June 29, 2017
Extreme athleticism can take a toll on figure skaters' bones and joints
Overhead lifts, quad jumps, double Salchows and sit spins — the artistry of figure skating is awe inspiring, but these moves also require extreme athleticism, which can take a toll on the body’s bones and joints.
Some of Canada’s top figure skaters are participating in a new research study in the Cumming School of Medicine’s Centre for Mobility and Joint Health (MoJo), located in the McCaig Institute for Bone and Joint Health, that looks at the relationship between training frequency, impact load, nutrition and bone microarchitecture. The findings of this study, designed in partnership with the Canadian Sport Institute (CSI) Calgary, Skate Canada, and funded by the Own the Podium Innovations for Gold initiative, will inform health guidelines in the prevention, early detection and treatment of bone and joint injuries in elite and developing Canadian figure skaters.
“Minimizing training time loss due to injury is important in elite sport,” says CSI Calgary’s Research and Innovation Lead, Erik Groves. “Partnering with the MoJo and its world-leading researchers and technology is invaluable to us for evaluating bone health and injury risk in high performance sport.”
Training frequency, impact load and nutrition play an important role in bone health
Impact load (force applied to the skeleton during landing) has both a beneficial and detrimental effect on bones. Elite figure skaters train up to 30 hours per week, and they load one leg more than the other when they take off and land. The study will compare the bone strength of both the takeoff and landing leg.
“In good measure, weight-bearing exercise increases bone density and is vital for making bones strong and healthy,” says Lauren Burt, research associate in the Centre for Mobility and Joint Health. “However, too much load can lead to bone weakness and stress fractures.”
Good nutrition is also extremely important in maintaining strong bones. A lack of nutrients, such as vitamin D or calcium, can lead to osteoporosis. The study will look at how athlete nutrition impacts bone health.
“We’ll be comparing the bone health of national team skaters and developing skaters, to determine what role training burden plays in injury,” says Groves.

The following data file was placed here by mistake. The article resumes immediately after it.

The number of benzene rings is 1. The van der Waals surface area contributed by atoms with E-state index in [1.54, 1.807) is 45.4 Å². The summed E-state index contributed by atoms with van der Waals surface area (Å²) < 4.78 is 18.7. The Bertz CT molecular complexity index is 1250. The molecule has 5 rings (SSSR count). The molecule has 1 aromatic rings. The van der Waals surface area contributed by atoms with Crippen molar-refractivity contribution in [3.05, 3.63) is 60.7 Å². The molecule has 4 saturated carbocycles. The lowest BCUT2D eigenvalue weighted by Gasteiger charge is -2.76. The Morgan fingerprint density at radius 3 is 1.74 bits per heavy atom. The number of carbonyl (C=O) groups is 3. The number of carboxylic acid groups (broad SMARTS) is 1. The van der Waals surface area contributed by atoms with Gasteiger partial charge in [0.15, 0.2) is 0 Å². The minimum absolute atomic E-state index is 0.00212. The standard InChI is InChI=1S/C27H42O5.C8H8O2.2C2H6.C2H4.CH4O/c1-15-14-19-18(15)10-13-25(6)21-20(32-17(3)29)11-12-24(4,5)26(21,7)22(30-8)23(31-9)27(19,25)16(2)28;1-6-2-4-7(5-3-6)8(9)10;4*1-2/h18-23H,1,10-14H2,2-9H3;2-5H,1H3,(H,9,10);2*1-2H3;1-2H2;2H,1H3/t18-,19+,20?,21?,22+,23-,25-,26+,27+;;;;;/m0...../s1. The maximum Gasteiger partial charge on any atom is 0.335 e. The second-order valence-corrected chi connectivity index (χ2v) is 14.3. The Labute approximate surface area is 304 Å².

The research study includes the following:
- XtremeCT scans: The tibia and radius (shin and wrist) of athletes will be scanned to look at bone microarchitecture. These images will provide a detailed look at bone density and strength.
- A full body profile: This includes weight, height, and skinfold measurements of various points in the body.
- Food questionnaire: Participants fill out a detailed food frequency questionnaire to estimate nutrient intake.
- Health history: This includes blood work and a detailed account of previous injuries.
The study is recruiting 34 national team athletes and junior development athletes from across the country. Each skater will undergo testing a total of three times over a period of two years.
Lauren Burt is a research associate in Steven Boyd’s Bone Imaging Lab, located in the new Centre for Mobility and Joint Health (MoJo) at the McCaig Institute for Bone and Joint Health in the Cumming School of Medicine. Researchers in the MoJo are using state-of-the-art imaging, motion assessment and diagnostic equipment for the prevention, early diagnosis and treatment of bone and joint conditions.
The Canadian Sport Institute Calgary provides world-leading Olympic and Paralympic training environments to elite athletes and coaches across Alberta. With the support of their partners, the CSI Calgary’s team of experts delivers sport science and medicine, coaching and life services to power podium performances and help Canada win more medals.
The University of Calgary’s multidisciplinary Engineering Solutions for Health: Biomedical Engineering research strategy is focused on developing solutions for pressing health challenges in disease and injury prevention, diagnosis and treatments. We are also applying systems engineering principles to continuously improve the health system.